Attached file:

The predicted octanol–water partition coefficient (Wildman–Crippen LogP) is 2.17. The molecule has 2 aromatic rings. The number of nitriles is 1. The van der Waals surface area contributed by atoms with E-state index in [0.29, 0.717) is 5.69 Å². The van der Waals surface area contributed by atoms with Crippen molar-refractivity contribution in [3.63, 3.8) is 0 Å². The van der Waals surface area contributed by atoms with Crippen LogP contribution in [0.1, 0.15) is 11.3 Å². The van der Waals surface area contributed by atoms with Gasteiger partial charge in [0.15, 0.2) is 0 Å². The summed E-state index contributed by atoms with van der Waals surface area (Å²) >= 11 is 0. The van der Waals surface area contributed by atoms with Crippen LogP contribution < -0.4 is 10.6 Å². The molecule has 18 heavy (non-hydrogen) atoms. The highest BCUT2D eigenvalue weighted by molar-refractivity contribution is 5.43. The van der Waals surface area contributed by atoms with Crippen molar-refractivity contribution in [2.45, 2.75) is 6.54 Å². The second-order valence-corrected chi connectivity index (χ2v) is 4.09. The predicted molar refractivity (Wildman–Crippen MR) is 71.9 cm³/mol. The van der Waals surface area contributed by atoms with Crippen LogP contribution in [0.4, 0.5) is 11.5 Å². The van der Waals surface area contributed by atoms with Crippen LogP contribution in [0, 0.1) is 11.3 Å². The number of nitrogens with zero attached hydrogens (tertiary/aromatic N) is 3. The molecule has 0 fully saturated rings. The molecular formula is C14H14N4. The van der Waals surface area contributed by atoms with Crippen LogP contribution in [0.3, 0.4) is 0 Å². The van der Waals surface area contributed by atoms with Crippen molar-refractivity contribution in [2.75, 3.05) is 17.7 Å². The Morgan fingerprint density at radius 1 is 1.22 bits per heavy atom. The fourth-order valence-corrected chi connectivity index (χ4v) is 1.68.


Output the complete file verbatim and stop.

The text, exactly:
The predicted octanol–water partition coefficient (Wildman–Crippen LogP) is 2.17. The molecule has 2 aromatic rings. The number of nitriles is 1. The van der Waals surface area contributed by atoms with E-state index in [0.29, 0.717) is 5.69 Å². The van der Waals surface area contributed by atoms with Crippen molar-refractivity contribution in [3.63, 3.8) is 0 Å². The van der Waals surface area contributed by atoms with Crippen LogP contribution in [0.1, 0.15) is 11.3 Å². The van der Waals surface area contributed by atoms with Gasteiger partial charge in [0.15, 0.2) is 0 Å². The summed E-state index contributed by atoms with van der Waals surface area (Å²) >= 11 is 0. The van der Waals surface area contributed by atoms with Crippen LogP contribution < -0.4 is 10.6 Å². The molecule has 18 heavy (non-hydrogen) atoms. The highest BCUT2D eigenvalue weighted by molar-refractivity contribution is 5.43. The van der Waals surface area contributed by atoms with Crippen molar-refractivity contribution in [2.45, 2.75) is 6.54 Å². The second-order valence-corrected chi connectivity index (χ2v) is 4.09. The predicted molar refractivity (Wildman–Crippen MR) is 71.9 cm³/mol. The van der Waals surface area contributed by atoms with Crippen LogP contribution in [0.4, 0.5) is 11.5 Å². The van der Waals surface area contributed by atoms with Crippen LogP contribution in [0, 0.1) is 11.3 Å². The number of nitrogens with zero attached hydrogens (tertiary/aromatic N) is 3. The molecule has 0 fully saturated rings. The molecular formula is C14H14N4. The van der Waals surface area contributed by atoms with Crippen LogP contribution in [0.3, 0.4) is 0 Å². The van der Waals surface area contributed by atoms with Crippen molar-refractivity contribution in [2.75, 3.05) is 17.7 Å². The Morgan fingerprint density at radius 1 is 1.22 bits per heavy atom. The fourth-order valence-corrected chi connectivity index (χ4v) is 1.68.